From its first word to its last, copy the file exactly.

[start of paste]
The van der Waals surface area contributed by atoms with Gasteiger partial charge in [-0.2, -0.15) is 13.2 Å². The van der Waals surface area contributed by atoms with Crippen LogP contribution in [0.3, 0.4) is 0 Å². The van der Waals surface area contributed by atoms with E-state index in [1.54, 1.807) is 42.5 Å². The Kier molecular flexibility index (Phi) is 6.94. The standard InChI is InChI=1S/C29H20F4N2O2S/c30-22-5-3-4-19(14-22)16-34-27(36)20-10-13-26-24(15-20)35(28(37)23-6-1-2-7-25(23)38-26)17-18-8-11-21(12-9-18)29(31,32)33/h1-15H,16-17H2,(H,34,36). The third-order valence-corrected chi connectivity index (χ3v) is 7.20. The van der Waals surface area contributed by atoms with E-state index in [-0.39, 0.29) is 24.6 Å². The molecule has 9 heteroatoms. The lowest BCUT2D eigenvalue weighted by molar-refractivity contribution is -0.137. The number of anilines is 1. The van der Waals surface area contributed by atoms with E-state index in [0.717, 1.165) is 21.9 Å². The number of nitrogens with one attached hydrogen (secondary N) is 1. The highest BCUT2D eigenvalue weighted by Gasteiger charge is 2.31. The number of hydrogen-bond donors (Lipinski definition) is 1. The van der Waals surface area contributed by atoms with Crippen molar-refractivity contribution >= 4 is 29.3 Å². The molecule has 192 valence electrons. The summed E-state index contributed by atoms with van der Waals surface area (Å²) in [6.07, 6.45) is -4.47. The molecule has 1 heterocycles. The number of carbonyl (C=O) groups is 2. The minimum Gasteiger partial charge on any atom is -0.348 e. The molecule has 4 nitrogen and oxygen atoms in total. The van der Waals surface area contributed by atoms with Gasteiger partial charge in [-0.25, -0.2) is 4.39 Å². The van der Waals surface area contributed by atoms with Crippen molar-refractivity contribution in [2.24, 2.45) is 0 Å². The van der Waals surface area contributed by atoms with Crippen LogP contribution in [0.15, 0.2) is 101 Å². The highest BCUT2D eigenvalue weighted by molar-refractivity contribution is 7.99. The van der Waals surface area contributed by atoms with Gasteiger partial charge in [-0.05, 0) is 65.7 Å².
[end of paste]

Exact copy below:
The van der Waals surface area contributed by atoms with Gasteiger partial charge in [-0.2, -0.15) is 13.2 Å². The van der Waals surface area contributed by atoms with Crippen LogP contribution in [0.3, 0.4) is 0 Å². The van der Waals surface area contributed by atoms with E-state index in [1.54, 1.807) is 42.5 Å². The Kier molecular flexibility index (Phi) is 6.94. The standard InChI is InChI=1S/C29H20F4N2O2S/c30-22-5-3-4-19(14-22)16-34-27(36)20-10-13-26-24(15-20)35(28(37)23-6-1-2-7-25(23)38-26)17-18-8-11-21(12-9-18)29(31,32)33/h1-15H,16-17H2,(H,34,36). The third-order valence-corrected chi connectivity index (χ3v) is 7.20. The van der Waals surface area contributed by atoms with E-state index in [-0.39, 0.29) is 24.6 Å². The molecule has 9 heteroatoms. The lowest BCUT2D eigenvalue weighted by molar-refractivity contribution is -0.137. The number of anilines is 1. The van der Waals surface area contributed by atoms with E-state index in [0.717, 1.165) is 21.9 Å². The number of nitrogens with one attached hydrogen (secondary N) is 1. The highest BCUT2D eigenvalue weighted by Gasteiger charge is 2.31. The number of hydrogen-bond donors (Lipinski definition) is 1. The van der Waals surface area contributed by atoms with Crippen molar-refractivity contribution >= 4 is 29.3 Å². The molecule has 192 valence electrons. The summed E-state index contributed by atoms with van der Waals surface area (Å²) in [6.07, 6.45) is -4.47. The molecule has 1 heterocycles. The number of carbonyl (C=O) groups is 2. The minimum Gasteiger partial charge on any atom is -0.348 e. The molecule has 4 nitrogen and oxygen atoms in total. The van der Waals surface area contributed by atoms with Gasteiger partial charge in [-0.25, -0.2) is 4.39 Å². The van der Waals surface area contributed by atoms with Crippen molar-refractivity contribution in [2.24, 2.45) is 0 Å². The van der Waals surface area contributed by atoms with Crippen LogP contribution in [0.15, 0.2) is 101 Å². The highest BCUT2D eigenvalue weighted by molar-refractivity contribution is 7.99. The van der Waals surface area contributed by atoms with Gasteiger partial charge in [-0.05, 0) is 65.7 Å².